I take some delight (the devil in me, I suppose) in how God upends our expectations, mostly out of His great mercy. Jonah’s story, our Old Testament reading this week, is case in point. Jonah, after detouring for three days in the belly of a “great fish,” for refusing God’s call to go on Nineveh, finally shows up in this giant metropolis. He cries out for the people to repent. And, well, they do!!! They not only turn toward God but show outward signs of repentance (wearing sackcloth and ash). Jonah, as the story continues, is mighty peeved that God would bless such a damnable people, and he goes off and sulks. He cannot conceive of God’s willingness to extend mercy so far as the dirty, awful people of Nineveh. Jonah might be heard to cry on the streets of Nineveh, “For cryin’ out loud, Lord, just send me back to belly of that confounded whale!!”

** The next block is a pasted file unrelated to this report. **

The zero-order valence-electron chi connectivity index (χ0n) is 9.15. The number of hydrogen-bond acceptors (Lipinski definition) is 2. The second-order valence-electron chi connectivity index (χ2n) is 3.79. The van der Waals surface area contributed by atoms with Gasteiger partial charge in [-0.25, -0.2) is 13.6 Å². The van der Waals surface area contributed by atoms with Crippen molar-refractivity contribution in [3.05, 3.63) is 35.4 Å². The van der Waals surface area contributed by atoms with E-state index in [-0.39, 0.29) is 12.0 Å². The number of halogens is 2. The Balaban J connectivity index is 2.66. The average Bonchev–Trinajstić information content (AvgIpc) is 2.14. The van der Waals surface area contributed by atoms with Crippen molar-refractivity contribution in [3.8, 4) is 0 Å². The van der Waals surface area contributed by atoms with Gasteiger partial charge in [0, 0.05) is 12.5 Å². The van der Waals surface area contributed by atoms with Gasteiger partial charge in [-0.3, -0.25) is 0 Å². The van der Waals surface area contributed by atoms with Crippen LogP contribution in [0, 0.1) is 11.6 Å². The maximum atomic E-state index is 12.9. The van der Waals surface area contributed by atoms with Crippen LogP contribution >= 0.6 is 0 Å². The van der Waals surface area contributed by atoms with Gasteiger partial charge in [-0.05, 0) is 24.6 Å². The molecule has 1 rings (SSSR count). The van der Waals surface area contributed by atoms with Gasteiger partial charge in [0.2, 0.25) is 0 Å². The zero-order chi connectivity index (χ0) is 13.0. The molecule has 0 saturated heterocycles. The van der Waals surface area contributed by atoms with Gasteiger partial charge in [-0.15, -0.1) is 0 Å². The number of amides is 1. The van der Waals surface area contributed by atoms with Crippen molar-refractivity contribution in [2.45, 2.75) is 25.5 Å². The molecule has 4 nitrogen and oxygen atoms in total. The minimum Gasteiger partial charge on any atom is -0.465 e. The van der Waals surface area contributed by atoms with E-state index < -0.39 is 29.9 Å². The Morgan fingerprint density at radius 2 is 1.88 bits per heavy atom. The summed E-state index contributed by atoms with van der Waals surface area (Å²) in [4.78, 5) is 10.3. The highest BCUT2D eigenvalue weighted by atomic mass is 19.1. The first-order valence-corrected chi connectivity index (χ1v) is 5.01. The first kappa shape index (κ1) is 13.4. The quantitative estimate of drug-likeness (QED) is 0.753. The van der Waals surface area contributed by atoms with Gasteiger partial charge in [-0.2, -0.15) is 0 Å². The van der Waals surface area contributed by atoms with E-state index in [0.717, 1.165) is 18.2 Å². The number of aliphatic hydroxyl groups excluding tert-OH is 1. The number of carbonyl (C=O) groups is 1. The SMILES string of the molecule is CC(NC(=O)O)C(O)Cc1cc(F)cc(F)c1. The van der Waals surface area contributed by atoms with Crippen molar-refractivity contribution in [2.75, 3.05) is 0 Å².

God’s willingness to save us goes far beyond our understanding. Deserve has nothing to do with God’s overwhelming desire to save or love us back into life. Our Baptism should remind us that whenever we go astray, God will nudge us back on the path to Him, if we are willing to listen. The people of Nineveh, in spite of a great reputation for wickedness, were really ready to be saved by God’s mercy. How about us? And are we willing to share the good news of God’s mercy in Jesus Christ with all of God’s people and not just the ones we think are “desirable” or easy to talk to? Who are the people in our lives that we might even think deserve the difficulty that they are in; they created their own mess? What God has decided that we all deserve, by virtue of being His children, is love and forgiveness. We are never beyond the reach of God’s grace. God needs us to open our hearts to the possibilities of His blessing and acknowledge or need for said blessing (i.e. love and forgiveness). God’s mercy renews us and makes changed life possible.